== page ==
Tobacco, Beer, and Fast Food Are How to Retire
Michael is a member of The Motley Fool Blog Network -- entries represent the personal opinion of the blogger and are not formally edited.
Many new investors seem to over-complicate the stock market when they first enter it. They either try to hit a home run with some obscure company that has little background information. Or, they will find a stock that has all this promising potential, but carries a ratio of way too much risk for not much reward. Others really don’t know where to begin and may not be sure how to connect what they see and hear in everyday life with what is ok to actually buy in the stock market. In my opinion, tobacco, beer, and fast food are how to retire; or at least great starts to a portfolio that leads to retirement. By retirement, I don’t mean going out and getting a box of cigars, a 6 pack, and a few hamburgers and fries. What I mean is to enter the market with strong, long-term, and consistent buys in the sectors of tobacco, beer, and fast food.
Tobacco was the first crop grown for money in North America. In 1612, the settlers of the first American colony in Jamestown, Virginia grew tobacco as a cash crop becoming their main source of money.
Above is the 5 year % chart for both Altria Group (NYSE: MO) in blue (+65%), and Philip Morris International (NYSE: PM) in red (+86%). You can see they both follow a similar pattern when they fall and when they soar. Philip Morris was an operating company of Altria Group for a long time until it was spun off in March of 2008 in the Philip Morris IPO. They are separate stocks today, but Altria still owns some of Philip Morris’ brands. Both offer you either the US market (MO) or the Global market (PM) and each have their strengths and weaknesses.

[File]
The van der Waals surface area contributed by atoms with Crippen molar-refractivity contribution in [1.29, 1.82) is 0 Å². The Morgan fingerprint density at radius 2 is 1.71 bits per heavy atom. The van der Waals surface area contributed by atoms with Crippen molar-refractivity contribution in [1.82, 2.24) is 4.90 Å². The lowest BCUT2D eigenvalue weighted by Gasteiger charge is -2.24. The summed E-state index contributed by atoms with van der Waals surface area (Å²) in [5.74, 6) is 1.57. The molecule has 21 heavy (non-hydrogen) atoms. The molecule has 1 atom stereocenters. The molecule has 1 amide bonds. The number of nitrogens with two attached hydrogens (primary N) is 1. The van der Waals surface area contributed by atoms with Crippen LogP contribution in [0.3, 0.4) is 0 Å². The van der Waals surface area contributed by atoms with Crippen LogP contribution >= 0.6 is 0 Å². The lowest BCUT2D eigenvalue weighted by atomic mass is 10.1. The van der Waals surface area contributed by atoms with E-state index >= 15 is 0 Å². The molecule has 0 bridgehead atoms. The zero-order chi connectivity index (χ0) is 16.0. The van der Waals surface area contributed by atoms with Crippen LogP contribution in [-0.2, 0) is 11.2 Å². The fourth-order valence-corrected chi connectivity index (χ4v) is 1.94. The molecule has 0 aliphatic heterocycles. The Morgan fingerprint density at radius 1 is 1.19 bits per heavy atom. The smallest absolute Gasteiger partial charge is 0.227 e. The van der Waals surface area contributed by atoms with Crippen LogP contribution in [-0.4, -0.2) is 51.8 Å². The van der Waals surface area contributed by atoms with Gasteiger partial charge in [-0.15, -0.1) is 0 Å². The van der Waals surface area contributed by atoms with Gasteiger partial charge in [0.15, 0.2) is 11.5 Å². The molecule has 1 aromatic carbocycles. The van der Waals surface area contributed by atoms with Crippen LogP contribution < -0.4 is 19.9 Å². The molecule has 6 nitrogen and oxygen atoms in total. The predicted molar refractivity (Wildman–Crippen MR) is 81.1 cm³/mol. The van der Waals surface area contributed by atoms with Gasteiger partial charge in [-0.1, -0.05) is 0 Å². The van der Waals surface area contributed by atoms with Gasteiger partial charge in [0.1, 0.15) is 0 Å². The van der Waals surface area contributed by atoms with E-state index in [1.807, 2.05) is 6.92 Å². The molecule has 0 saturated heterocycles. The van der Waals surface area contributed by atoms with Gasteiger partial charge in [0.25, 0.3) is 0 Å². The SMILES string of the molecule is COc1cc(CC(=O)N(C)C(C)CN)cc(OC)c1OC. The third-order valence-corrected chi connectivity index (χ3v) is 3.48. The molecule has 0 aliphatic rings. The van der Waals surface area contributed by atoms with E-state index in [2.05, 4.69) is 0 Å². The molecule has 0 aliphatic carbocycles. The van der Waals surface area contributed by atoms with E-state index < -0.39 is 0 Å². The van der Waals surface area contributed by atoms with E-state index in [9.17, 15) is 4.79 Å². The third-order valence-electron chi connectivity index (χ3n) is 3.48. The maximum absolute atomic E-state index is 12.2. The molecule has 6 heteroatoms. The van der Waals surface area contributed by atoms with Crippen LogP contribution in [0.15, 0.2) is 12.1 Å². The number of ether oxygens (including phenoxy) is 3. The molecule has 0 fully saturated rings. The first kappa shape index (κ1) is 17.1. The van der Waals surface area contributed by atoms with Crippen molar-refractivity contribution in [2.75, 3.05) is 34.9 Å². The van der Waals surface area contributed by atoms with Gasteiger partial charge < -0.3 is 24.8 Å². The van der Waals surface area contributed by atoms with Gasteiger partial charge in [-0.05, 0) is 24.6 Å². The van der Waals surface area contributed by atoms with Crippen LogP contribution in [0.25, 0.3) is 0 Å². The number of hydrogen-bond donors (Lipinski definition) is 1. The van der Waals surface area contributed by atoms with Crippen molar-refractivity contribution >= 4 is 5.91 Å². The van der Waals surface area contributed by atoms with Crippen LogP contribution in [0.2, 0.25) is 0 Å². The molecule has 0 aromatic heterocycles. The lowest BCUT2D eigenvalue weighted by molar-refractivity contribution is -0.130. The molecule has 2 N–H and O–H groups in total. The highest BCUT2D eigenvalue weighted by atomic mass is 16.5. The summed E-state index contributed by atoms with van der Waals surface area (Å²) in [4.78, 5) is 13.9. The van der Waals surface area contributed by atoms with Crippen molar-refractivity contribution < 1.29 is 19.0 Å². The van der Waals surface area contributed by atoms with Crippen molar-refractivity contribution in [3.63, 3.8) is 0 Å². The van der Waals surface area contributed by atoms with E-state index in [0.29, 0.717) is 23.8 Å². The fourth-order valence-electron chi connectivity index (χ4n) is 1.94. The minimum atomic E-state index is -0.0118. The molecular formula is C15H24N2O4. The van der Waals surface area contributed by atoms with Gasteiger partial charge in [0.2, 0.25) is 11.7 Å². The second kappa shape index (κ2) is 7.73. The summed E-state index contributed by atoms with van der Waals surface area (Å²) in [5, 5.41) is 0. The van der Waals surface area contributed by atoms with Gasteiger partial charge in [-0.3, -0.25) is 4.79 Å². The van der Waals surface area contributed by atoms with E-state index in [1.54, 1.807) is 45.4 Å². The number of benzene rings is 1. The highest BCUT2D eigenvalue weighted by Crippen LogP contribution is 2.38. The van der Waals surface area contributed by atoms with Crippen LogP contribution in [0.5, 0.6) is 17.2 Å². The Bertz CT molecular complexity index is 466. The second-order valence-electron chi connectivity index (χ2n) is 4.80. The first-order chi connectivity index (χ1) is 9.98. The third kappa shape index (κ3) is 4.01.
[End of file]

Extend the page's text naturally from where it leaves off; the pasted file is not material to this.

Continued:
What makes MO or PM so great is that their product is seriously addicting, it is easily found everywhere, and even with rising costs due to higher taxes and the countless lawsuits, the sector has great longevity of consistent returns. MO in particular is rare because it offers an above average dividend yield for income investors (4.7%) and it continues to increase the yield over time. Using the latest data, smoking rates in the United States have dropped by about half among adults from 42% in 1965 to 20.8% in 2006. However, due to the rising population (194 million in 1965 to nearly 300 million in 2006), the overall number of smokers hasn’t changed much. In 1965, there were about 50.1 million smokers. In 2006, there were 45.3 million smokers. Add this up with the rising prices of cigarettes and other tobacco products, and you have a recipe for success when it comes to tobacco stocks.
Ale is one of the oldest beverages humans have ever produced dating back to BC and chemical tests on old fossils have shown it was produced at least 7000 years ago. If this isn’t enough proof that beer is a great investment and won’t be disappearing anytime soon, Anheuser-Busch (NYSE: BUD) could convince you.